thanks Henry and Murray once again. My eyes are crossing right now, but I will get to this in the morning. It is tough keeping up with these damn college kids!  8)

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January 19, 2013, 02:06:18 PM
#8
I am doing something wrong. I think it is shelling. What is shelling?

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* January 19, 2013, 03:24:26 PM
#9
Shell solid is in the modify menu.  It thickens zero thickness surfaces, which you get from open profiles, or hollows-out closed-volume (manifold or watertight) solids.  Shell thickness is limited by face junctions and the area of tightest curvature of a face. 

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* January 19, 2013, 08:39:34 PM
#10
As Murray sez.

Also, when shelling a "solid" object, one has the option to exclude one or more faces from the operation. In the example shown in the attached screenshot, I excluded the top face of the right-hand object.

Henry H

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January 24, 2013, 05:14:05 AM
#11
Thanks fellas. Sorry to impose on you like that, but those were great instructions for using TC in these purposes. I am stubborn I suppose. I want to use TC instead of their preferred software.

thanks
Michael

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January 28, 2013, 07:01:00 AM
#12
What am I doing wrong? I am trying to "unfold face" but each radius is cut up into sections making "unfold face" not useable for my purposes. I extruded this form from the 2D profile. I made sure it was a solid. In other words, I think I need each radius to be one unit instead of cut up or else unfold face will not work as expected.

Michael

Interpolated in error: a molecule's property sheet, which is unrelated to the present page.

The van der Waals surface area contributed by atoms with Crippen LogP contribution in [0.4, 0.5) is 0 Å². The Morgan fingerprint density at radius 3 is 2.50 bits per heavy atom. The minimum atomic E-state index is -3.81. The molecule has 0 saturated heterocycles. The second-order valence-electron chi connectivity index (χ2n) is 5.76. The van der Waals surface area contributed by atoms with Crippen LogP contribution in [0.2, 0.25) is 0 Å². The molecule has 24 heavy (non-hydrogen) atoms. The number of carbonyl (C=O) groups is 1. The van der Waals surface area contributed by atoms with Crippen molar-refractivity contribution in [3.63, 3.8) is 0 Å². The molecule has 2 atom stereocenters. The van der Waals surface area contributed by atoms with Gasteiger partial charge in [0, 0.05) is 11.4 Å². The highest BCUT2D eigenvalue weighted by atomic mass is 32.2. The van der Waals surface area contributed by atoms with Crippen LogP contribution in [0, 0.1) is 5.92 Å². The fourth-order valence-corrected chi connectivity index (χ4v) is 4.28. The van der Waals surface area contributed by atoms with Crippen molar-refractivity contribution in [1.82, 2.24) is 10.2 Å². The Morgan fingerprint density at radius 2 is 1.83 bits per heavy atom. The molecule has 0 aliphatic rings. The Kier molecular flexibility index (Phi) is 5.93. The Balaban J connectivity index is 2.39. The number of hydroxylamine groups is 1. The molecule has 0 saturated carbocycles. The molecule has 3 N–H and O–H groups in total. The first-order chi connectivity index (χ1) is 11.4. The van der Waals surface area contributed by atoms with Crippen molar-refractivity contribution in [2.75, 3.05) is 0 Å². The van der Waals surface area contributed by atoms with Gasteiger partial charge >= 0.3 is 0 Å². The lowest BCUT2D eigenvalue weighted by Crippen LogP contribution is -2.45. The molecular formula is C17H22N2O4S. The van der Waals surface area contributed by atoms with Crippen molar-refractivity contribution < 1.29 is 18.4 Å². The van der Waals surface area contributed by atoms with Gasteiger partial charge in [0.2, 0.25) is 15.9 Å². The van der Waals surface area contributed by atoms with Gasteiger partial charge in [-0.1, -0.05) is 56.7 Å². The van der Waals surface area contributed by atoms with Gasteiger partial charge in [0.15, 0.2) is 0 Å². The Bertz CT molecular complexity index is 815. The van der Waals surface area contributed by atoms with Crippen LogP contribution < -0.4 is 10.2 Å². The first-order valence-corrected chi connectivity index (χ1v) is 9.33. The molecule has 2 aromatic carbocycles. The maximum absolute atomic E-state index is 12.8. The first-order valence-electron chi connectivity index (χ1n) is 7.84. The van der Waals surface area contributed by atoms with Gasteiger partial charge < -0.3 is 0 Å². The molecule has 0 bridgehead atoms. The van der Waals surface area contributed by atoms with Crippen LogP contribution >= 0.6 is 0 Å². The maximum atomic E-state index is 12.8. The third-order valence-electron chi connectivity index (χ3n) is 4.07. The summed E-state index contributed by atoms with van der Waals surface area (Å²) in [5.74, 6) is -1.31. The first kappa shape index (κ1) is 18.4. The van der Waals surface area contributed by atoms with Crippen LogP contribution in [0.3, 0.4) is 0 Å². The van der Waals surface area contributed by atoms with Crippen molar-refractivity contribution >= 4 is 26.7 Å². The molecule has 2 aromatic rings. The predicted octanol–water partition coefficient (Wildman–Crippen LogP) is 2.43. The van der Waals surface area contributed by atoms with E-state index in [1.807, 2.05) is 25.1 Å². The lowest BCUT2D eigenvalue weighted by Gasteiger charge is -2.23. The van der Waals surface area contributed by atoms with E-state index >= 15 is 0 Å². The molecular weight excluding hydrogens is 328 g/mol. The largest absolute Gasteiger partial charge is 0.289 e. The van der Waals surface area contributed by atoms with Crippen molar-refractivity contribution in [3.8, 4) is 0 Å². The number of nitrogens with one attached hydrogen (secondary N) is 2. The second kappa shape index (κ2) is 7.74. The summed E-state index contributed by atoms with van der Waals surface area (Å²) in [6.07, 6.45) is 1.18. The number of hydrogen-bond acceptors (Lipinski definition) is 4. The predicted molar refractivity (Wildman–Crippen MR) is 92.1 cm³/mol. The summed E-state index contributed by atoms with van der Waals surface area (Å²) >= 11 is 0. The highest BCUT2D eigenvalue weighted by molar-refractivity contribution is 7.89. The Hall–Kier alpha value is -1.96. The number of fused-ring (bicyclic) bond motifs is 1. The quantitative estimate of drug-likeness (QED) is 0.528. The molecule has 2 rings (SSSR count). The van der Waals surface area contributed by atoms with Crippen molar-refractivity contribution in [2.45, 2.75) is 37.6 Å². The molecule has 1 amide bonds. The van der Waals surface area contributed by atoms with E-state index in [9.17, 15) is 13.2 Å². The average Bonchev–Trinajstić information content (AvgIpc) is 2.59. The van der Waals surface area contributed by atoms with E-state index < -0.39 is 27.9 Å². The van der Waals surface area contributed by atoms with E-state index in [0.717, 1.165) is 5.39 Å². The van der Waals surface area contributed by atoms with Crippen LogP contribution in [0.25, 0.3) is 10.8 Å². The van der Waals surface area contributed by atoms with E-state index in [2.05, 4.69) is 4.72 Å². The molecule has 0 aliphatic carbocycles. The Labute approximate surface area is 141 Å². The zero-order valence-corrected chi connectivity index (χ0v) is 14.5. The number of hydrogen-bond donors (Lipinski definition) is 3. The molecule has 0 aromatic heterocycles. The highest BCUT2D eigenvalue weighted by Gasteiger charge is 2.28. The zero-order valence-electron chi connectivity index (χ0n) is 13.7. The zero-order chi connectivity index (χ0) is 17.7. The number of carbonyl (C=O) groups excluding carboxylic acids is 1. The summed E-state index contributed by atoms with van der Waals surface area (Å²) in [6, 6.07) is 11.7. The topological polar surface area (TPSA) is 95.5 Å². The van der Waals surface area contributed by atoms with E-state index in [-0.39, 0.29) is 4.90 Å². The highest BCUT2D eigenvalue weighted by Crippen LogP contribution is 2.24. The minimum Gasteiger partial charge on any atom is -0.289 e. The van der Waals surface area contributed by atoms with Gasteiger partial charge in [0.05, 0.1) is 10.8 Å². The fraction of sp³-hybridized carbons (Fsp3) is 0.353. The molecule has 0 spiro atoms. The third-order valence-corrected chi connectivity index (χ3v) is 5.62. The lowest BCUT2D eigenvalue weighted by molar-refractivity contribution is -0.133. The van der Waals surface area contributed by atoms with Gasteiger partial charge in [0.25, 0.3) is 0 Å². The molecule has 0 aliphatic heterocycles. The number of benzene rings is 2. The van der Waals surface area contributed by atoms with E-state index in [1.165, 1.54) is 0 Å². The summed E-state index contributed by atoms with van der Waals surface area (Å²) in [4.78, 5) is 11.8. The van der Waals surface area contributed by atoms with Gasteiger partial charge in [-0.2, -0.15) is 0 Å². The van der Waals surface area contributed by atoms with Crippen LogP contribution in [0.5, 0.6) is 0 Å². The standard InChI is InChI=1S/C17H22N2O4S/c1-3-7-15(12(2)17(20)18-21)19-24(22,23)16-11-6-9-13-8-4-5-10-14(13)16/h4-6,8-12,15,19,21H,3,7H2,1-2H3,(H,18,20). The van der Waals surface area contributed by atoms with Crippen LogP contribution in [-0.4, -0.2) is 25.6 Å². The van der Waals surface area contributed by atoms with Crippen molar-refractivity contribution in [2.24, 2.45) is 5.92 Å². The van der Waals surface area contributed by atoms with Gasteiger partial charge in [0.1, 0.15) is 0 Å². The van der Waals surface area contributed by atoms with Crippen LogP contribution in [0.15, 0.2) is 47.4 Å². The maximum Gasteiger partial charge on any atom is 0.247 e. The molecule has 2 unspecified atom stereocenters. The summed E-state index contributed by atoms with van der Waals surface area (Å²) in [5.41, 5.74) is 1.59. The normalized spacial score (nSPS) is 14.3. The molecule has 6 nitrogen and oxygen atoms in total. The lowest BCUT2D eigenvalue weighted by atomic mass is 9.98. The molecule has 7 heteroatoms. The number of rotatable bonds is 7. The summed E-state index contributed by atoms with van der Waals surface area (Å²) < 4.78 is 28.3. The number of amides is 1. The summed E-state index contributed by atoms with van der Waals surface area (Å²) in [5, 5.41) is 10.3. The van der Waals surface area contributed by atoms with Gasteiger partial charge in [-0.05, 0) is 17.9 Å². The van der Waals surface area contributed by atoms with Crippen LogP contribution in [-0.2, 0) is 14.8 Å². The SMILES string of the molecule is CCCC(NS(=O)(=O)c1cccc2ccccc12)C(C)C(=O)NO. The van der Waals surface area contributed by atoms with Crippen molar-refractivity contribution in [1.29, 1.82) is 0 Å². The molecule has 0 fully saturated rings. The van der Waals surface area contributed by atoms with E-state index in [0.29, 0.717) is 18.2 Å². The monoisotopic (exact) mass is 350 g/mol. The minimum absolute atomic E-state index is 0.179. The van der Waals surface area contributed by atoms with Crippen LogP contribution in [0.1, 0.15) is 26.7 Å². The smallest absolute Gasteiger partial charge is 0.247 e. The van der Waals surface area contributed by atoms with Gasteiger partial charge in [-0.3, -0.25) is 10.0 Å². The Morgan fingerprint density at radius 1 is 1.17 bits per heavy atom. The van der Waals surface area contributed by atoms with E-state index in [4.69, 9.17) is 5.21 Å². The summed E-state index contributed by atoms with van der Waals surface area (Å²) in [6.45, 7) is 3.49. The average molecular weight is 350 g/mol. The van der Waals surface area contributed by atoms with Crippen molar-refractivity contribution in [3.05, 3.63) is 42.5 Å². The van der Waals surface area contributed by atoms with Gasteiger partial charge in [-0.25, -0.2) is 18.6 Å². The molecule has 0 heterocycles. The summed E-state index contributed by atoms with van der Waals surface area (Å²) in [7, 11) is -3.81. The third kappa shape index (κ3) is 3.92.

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* January 28, 2013, 09:17:36 AM
#13
its extruded the hatch area, Hide the hatch layer, you should then easily see the 'yellow' polylines to extrude producing a smoother curves

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* January 28, 2013, 10:40:12 AM
#14
What am I doing wrong? I am trying to "unfold face" but each radius is cut up into sections making "unfold face" not useable for my purposes. I extruded this form from the 2D profile. I made sure it was a solid. In other words, I think I need each radius to be one unit instead of cut up or else unfold face will not work as expected.

Michael

Your Polyline profile consists of 205 straight line segments. Redraw it, using nine arcs and one line. Extrude that new profile and you'll be able to unfold the object as ten individual flats -- which you can manually assemble into a single flat pattern if you wish.

Henry H

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February 03, 2013, 09:28:29 AM
#15
I almost have it. I can't seem to trim the "roof" back to match the profile of the walls. After I learn how to do that, then I will have to "unroll face" of the 10 walls and 1 roof. I can do the walls now, but I can't isolate the roof for unrolling.  I suppose that means it must remain a solid so exploding will not work.  See attached.

It is probably not important, but when I am done with the above I will draw doors and windows on the unrolled faces, print them at 1 : 96 on Bristol paper, and then build a scale model using the bristol paper.... I know... it is BS, but it is the assignment [part of it... you do not want to know the rest  :-( 

Michael

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February 03, 2013, 02:53:31 PM
#16
I got it.  I just had to walk away, think about it for a bit and I got it to work.  BUT, thanks for all the help!!!

Michael

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* February 03, 2013, 02:54:53 PM
#17
I got it. I just had to walk away, think about it for a bit and I got it to work.  BUT, thanks for all the help!!!

Michael

Yup.

...You're welcome!

Henry H